Some manufacturers will provide a monitoring system as part of their fleet service offerings. For example, when first working with a customer on their fleet, the manufacturer might analyze the current fleet operations, measure productivity and see where improvement is needed. Afterward, they will provide a summary of the customer’s fleet history and present a cost-effective proposal for replacement of the trucks, as well as scheduled maintenance recommendations. After the initial review, the manufacturer or servicing dealer will continue to monitor the fleet and adjust the maintenance or replacement schedule based on the plan decided by the customer.

Leasing Options
Tire-handling truck leasing and financing options can accommodate various budget types and financial plans. Make sure that your manufacturer has financial options that are structured to conserve existing lines of credit and work around budget constraints. In general, some of the more common financial services are fair market value, stated purchase option and full payout.

Fair market value is an operating lease that does not consider a full payout of the cost of the equipment at the end of the lease term. Typically, the lessee either returns the equipment at the end of the lease term or is granted the opportunity to purchase the equipment at fair market value.

Stated purchase option is available for short-term, cash customers with temporary budget constraints. The lease terms are similar to the fair market value option, except that the residual values of the equipment are determined at the onset of the lease. The payments tend to be a little higher than the fair market value option for that reason.

Full payout is an option available for all cash customers. Several end-of-term options are available, including purchasing the machine at fair market value or surrendering the equipment at the end of the lease. Another possible arrangement is to refinance the asset at the end of the original term and extend lease term agreements with discounts as a possible added incentive.

When it comes to maintenance, tire handlers are less challenging than the typical lift truck to maintain. Tire handlers normally average fewer operating hours than a typical truck and can be optimized for high utilization without much downtime when operated as dedicated machines. At the same time, a truck that is designed to operate with other attachments in other applications is more challenging to maintain and keep at a high level of utilization, so understanding the expectations for the equipment up front can save maintenance time and costs. All other maintenance schedules for a lift truck should also be followed for tire-handling lift trucks.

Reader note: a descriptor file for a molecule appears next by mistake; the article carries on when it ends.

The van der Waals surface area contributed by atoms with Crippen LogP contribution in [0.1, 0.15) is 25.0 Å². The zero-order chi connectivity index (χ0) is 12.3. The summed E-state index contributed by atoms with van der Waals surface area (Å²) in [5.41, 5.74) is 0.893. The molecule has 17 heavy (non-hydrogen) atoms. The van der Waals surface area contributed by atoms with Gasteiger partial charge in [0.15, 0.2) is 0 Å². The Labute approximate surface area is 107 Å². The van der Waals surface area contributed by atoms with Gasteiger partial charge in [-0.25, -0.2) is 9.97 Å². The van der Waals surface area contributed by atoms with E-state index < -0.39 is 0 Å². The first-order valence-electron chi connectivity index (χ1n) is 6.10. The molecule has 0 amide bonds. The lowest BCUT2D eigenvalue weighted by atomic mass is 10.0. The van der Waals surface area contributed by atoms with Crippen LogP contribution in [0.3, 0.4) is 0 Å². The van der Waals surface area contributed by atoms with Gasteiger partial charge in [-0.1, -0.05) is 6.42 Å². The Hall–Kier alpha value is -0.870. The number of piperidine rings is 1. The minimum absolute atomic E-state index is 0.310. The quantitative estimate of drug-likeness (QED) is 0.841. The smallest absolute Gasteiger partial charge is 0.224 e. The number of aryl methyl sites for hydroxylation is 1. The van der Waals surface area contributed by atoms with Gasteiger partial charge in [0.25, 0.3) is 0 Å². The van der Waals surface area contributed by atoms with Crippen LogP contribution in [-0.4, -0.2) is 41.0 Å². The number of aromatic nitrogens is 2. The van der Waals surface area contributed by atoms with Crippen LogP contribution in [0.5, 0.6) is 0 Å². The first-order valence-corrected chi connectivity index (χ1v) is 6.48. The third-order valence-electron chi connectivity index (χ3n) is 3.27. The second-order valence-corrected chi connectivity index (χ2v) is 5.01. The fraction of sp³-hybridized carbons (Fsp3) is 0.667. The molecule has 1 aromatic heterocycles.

Authorized Dealer Service
Your relationship with the manufacturer shouldn’t stop after the purchase is made. Various manufacturers offer programs and services through their authorized dealer networks to help keep your operations running at full speed. A close relationship with the manufacturer and local authorized dealer is crucial for counsel, education and training, along with other services like parts replacement and monitoring programs.

Maintenance is often conducted by a third-party service contractor. This party is typically able to provide the technical service training and support needed to augment the service provided by the manufacturer. Nevertheless, it’s important to be partnered with a manufacturer and local dealer that is able to help meet your needs, whether it’s assistance in managing the fleet or replacing parts and maintaining the tire-handling truck.

Features to look for in your manufacturer when selecting a tire handler include the following:

  • Fleet services and performance monitoring
  • Parts replacement program
  • Rental options
  • Financing options
  • Special applications engineering
  • Operator and service training


Taking the time to review such features before selecting and purchasing a tire handler will help ensure not only that the equipment will meet your application requirements but also that you will achieve greater operational productivity and profitability.